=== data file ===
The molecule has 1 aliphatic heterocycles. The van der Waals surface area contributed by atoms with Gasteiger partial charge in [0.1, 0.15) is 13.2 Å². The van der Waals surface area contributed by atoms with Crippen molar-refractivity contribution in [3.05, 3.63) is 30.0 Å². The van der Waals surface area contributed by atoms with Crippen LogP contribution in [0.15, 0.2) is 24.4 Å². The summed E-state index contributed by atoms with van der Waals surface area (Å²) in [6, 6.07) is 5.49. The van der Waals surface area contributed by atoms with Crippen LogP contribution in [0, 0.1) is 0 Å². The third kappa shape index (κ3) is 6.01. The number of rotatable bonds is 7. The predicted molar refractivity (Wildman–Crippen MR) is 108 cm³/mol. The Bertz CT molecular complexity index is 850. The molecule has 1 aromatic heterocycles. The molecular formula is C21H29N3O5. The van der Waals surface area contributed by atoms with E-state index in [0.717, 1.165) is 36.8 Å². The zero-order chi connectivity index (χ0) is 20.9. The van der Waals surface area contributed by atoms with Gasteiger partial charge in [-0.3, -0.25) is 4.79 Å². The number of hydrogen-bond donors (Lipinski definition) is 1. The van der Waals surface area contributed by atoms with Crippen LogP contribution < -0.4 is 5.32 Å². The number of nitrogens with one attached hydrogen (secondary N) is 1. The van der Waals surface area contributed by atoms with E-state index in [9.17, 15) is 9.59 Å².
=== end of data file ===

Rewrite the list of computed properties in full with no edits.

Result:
The molecule has 1 aliphatic heterocycles. The van der Waals surface area contributed by atoms with Gasteiger partial charge in [0.1, 0.15) is 13.2 Å². The van der Waals surface area contributed by atoms with Crippen molar-refractivity contribution in [3.05, 3.63) is 30.0 Å². The van der Waals surface area contributed by atoms with Crippen LogP contribution in [0.15, 0.2) is 24.4 Å². The summed E-state index contributed by atoms with van der Waals surface area (Å²) in [6, 6.07) is 5.49. The van der Waals surface area contributed by atoms with Crippen LogP contribution in [0, 0.1) is 0 Å². The third kappa shape index (κ3) is 6.01. The number of rotatable bonds is 7. The predicted molar refractivity (Wildman–Crippen MR) is 108 cm³/mol. The Bertz CT molecular complexity index is 850. The molecule has 1 aromatic heterocycles. The molecular formula is C21H29N3O5. The van der Waals surface area contributed by atoms with E-state index in [0.717, 1.165) is 36.8 Å². The zero-order chi connectivity index (χ0) is 20.9. The van der Waals surface area contributed by atoms with Gasteiger partial charge in [-0.3, -0.25) is 4.79 Å². The number of hydrogen-bond donors (Lipinski definition) is 1. The van der Waals surface area contributed by atoms with Crippen LogP contribution < -0.4 is 5.32 Å². The number of nitrogens with one attached hydrogen (secondary N) is 1. The van der Waals surface area contributed by atoms with E-state index in [9.17, 15) is 9.59 Å².